Don’t worry, it’s not suddenly become culturally relevant again, if it ever was. And you’re right, it’s not something I normally watch.
Do you remember back in the heady days of 2000 when Big Brother started, when it was billed by Channel 4 as a grand social experiment? Turns out the social experiment was on the British public – how long would we put up with this intrusive, demeaning, ridiculous shit for? And we were all sucked in – I was foolish enough to expect a quality programme. What I actually saw was a bunch of slightly unhinged people stuck in a claustrophobic environment, becoming increasingly paranoid and unpleasant as the weeks dragged on. Every series ended up with arguing (usually full-on screaming and crying) about some perceived slight or whose turn it was to do the washing-up. Who needs telly? I could have looked in the mirror if I wanted to see that.
Since Pete Bennett (lovely, charming and wonderfully mental) won in 2006 the main show has passed me by. It’s not something I want to watch, especially since it’s clear the producers have been selecting the most outrageous, antagonistic and generally useless housemates. I don’t want those people in my house, even just for an hour or so on the telly, and it’s clear they don’t want to be there half the time. It’s like some sort of quarantine that needs to be suffered through to check you’ve not contracted the plague. It’s not entertaining or rewarding viewing in any way, apart from maybe to look down your nose at the contestants and think how much better you are than them, which is just as repellent as any behaviour seen in the BB house (apart from what Kinga Karolczak did with that wine bottle).
The celebrity version, which started on Channel 4 in 2001, has for many years been mistitled. It’s a game of ‘Spot the Celebrity’, amongst footballers wives, lesser known soap actors, and people you end up having to Google because you’ve never even heard their name before. I guess 2006 winner Chantelle Houghton was the real social experiment. Her only credentials for being selected for the show was that she wasn’t a celebrity. She had to play the part of silly blonde pop princess and be convincing for her celeb housemates and for the viewing public. She played the part perfectly and when on to win and then became a household name because of this. This is absolutely the purest form of famous for being famous. Utterly bizarre, but also pretty spectacular.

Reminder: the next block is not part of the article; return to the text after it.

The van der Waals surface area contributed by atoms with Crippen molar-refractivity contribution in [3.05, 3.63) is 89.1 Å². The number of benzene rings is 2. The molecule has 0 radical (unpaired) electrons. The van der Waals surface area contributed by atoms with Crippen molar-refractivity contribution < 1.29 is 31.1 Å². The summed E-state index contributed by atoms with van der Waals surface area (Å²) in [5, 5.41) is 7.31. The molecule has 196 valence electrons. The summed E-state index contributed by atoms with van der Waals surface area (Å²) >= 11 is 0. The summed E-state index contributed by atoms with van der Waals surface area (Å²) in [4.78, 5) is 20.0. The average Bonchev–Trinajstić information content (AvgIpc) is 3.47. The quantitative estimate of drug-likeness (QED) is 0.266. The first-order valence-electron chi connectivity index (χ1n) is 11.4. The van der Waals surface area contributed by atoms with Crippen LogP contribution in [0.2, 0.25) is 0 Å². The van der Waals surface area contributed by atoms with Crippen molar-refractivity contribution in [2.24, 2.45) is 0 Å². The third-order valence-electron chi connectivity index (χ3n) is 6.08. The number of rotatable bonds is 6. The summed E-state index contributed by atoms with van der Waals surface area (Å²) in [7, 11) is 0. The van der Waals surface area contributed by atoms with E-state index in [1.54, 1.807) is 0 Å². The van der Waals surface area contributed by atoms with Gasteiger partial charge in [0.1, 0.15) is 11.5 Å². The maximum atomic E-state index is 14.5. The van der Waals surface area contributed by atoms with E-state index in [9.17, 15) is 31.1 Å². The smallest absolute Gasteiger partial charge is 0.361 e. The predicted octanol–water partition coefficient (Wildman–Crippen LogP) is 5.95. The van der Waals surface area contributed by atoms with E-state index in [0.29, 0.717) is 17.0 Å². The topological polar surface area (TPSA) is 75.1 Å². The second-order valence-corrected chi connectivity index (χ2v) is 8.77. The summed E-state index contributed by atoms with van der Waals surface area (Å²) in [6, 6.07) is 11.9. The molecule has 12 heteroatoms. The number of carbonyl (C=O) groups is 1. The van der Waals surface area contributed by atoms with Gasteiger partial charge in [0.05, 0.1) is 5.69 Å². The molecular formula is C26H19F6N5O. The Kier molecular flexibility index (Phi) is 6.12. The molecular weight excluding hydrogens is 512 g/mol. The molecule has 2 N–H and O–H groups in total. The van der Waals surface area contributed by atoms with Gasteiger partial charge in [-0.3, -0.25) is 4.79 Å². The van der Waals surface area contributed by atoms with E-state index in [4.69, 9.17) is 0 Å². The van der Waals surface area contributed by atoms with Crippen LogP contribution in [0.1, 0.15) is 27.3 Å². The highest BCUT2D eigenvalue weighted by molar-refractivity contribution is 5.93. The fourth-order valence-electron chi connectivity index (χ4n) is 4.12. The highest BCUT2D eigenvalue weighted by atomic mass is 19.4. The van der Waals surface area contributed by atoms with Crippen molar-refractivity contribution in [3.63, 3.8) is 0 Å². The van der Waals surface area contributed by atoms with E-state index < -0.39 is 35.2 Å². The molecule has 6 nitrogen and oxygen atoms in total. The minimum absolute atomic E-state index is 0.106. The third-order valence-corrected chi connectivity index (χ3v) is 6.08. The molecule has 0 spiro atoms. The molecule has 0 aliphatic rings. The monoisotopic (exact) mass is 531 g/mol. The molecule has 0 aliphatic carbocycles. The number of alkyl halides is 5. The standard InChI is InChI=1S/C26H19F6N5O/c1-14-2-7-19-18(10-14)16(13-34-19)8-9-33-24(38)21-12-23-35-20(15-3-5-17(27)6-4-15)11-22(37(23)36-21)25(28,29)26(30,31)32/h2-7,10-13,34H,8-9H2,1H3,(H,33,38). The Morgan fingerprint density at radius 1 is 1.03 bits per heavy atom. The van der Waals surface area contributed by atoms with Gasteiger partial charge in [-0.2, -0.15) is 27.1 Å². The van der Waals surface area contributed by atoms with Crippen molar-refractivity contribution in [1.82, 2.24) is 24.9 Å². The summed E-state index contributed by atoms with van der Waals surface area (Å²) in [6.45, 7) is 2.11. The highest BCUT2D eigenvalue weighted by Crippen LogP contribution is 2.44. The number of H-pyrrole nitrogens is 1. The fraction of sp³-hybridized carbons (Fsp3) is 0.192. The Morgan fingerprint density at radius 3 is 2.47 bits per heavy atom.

So it seems that now CBB has to step up and act like a big brother – the kind that steps in to fight the school-yard bullies and protect you, not the Orwellian nightmare that BB so readily became. This is because Angie Bowie, ex-wife of the late great David Bowie, is in the house. His death was announced this morning and so many heartfelt tributes have been paid. It’s clear he was a big deal to very many people and his loss will be felt tremendously. How much more so for his family? Sure, they weren’t on good terms, but she’s the mother of his first child and she kept his name after the divorce. Their relationship was clearly complicated but it’s not for us to analyse. And it’s certainly not for us to watch.
What Big Brother needs to do is call her into the diary room and turn off the camera because, despite what everyone with a smartphone seems to think these days, not everything has to be recorded for posterity. We don’t actually want to see every piece of dirty laundry aired in front of the camera. Some things can and should remain private. Big Brother housemate, celebrity, or whoever – everyone should be allowed some dignity.
UPDATE – Channel 5 have announced that Angie Bowie has been informed of David Bowie’s death off camera and she has chosen to remain in the house.